William Skaggs in Scientific American compares not taking action on the climate change crisis to driving towards accelerating towards a bridge that may have collapsed, because we're not 100% sure each decision will end in disaster.
Climate depends on lots of variables in complicated ways, and many of them have not been measured with much precision. But if we stop talking about certainty and simply focus on the odds, then the situation clears greatly. There may be a few semi-plausible models that fail to predict serious warming, but the majority of models — and the models that have the greatest acceptance in the community — certainly do. Even if a skeptic prefers the models that don’t predict warming, can the skeptic really be *sure* that they are the correct ones?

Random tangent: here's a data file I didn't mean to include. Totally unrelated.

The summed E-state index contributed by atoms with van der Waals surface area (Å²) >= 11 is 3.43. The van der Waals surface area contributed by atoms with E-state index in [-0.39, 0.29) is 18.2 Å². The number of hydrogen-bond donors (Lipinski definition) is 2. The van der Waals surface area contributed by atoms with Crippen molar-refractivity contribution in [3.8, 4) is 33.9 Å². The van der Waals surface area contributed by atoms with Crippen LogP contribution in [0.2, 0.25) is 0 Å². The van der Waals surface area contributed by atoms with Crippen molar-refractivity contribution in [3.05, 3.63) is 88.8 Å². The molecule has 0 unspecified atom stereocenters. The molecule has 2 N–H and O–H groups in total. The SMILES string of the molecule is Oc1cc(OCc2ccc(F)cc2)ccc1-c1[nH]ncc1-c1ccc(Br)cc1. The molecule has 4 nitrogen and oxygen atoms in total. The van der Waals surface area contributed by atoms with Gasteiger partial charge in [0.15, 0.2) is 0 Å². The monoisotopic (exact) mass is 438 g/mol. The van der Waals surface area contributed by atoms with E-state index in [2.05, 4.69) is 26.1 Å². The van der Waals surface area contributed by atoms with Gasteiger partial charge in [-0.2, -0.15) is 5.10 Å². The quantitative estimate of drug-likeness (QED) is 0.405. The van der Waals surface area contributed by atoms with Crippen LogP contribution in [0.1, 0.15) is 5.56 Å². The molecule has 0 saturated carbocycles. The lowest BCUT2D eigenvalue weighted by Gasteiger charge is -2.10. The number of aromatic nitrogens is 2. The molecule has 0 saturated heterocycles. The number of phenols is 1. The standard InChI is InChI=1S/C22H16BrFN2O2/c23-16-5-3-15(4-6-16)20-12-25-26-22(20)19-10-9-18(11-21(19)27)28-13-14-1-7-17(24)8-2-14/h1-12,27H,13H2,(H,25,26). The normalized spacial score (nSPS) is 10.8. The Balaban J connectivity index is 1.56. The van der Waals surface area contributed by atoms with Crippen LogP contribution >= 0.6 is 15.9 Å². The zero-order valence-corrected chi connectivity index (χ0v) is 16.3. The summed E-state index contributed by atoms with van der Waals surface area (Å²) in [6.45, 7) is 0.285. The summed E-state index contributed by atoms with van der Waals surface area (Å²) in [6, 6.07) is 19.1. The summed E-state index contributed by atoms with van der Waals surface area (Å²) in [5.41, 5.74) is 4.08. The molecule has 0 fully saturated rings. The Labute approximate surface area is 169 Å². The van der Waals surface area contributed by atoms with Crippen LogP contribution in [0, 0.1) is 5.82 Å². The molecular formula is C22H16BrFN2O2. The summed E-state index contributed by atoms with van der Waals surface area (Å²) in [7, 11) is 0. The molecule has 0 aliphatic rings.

If one isn’t sure, then to argue against any action at all is to behave like Larry Jones. A skeptic need not believe that we must immediately destroy the world’s economy by shutting down our use of fossil fuels — it would be just as stupid for Larry Jones to jam down the brakes in the middle of the freeway as to do nothing — but even a skeptic must see that prudence calls for slowing down, getting as much information as we can, and making contingency plans.